August 22: Meteorologist at the National Hurricane Center, along with other researchers, are warning of a potential double hit by Marco and Laura starting Tuesday with Marco and then Laura 48 hours later. This potential double hit will have the effect of a long duration event. Let’s seriously hope that the category level intensity stays low for both storms and that Marco disrupts atmospheric and sea surface temperatures for Laura. We will continue to provide updates as they are released by the government.
August 21, 2020: Marco started life as a Tropical Storm in the south Caribbean Sea and the early forecast for this storm was for it to threaten south Texas coastal regions. Then on August 22nd, the National Hurricane Center changed the forecast to landfall near the middle part of South Louisiana coastal regions.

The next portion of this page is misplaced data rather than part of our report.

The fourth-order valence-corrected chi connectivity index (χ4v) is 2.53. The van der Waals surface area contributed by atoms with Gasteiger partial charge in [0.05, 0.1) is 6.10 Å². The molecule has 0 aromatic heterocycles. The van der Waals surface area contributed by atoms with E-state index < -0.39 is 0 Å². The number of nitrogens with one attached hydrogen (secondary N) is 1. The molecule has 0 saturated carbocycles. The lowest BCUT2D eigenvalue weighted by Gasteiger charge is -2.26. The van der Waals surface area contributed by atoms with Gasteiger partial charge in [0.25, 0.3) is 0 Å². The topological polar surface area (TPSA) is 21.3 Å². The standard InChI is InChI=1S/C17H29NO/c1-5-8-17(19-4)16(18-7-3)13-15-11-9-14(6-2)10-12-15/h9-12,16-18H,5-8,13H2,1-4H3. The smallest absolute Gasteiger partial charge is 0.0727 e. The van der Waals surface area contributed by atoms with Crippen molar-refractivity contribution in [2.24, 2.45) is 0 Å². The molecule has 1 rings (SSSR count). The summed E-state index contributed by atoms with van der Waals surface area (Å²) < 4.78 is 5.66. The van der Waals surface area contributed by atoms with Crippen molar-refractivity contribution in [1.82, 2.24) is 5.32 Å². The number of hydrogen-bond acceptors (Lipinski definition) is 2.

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For those living in the coastal region of South Louisiana on the Gulf of Mexico, what levee system infrastructure upgrades are in place around the city and other places compared to 2005?
Are there any upgrades to the interstate that allows for easier or more orderly evacuation from the lowest lying areas in this area compared to the 2005 storm?
Outside of upgrades to the levee system and evacuation routes, what is new in the area to help the more vulnerable citizens of Orleans Parish and citizens in outlying parishes if Marco makes landfall under the worst case scenario?
Fast rising storm surge is the number one threat to human life and animal life during landfall.
Severe weather, storm surge, heavy rains and wind, falling trees, widespread electricity outages, and tornadoes and waterspouts do happen outside of where the center of circulation occurs. Do not focus on the center of this storm.
Please have all preparations in place and ready to evacuate the area at the VERY minimum of 2 days before landfall. Know your evacuate route at least 3 days before landfall.
Continue to take the advice of local emergency management officials in your local parish, especially when told to evacuate.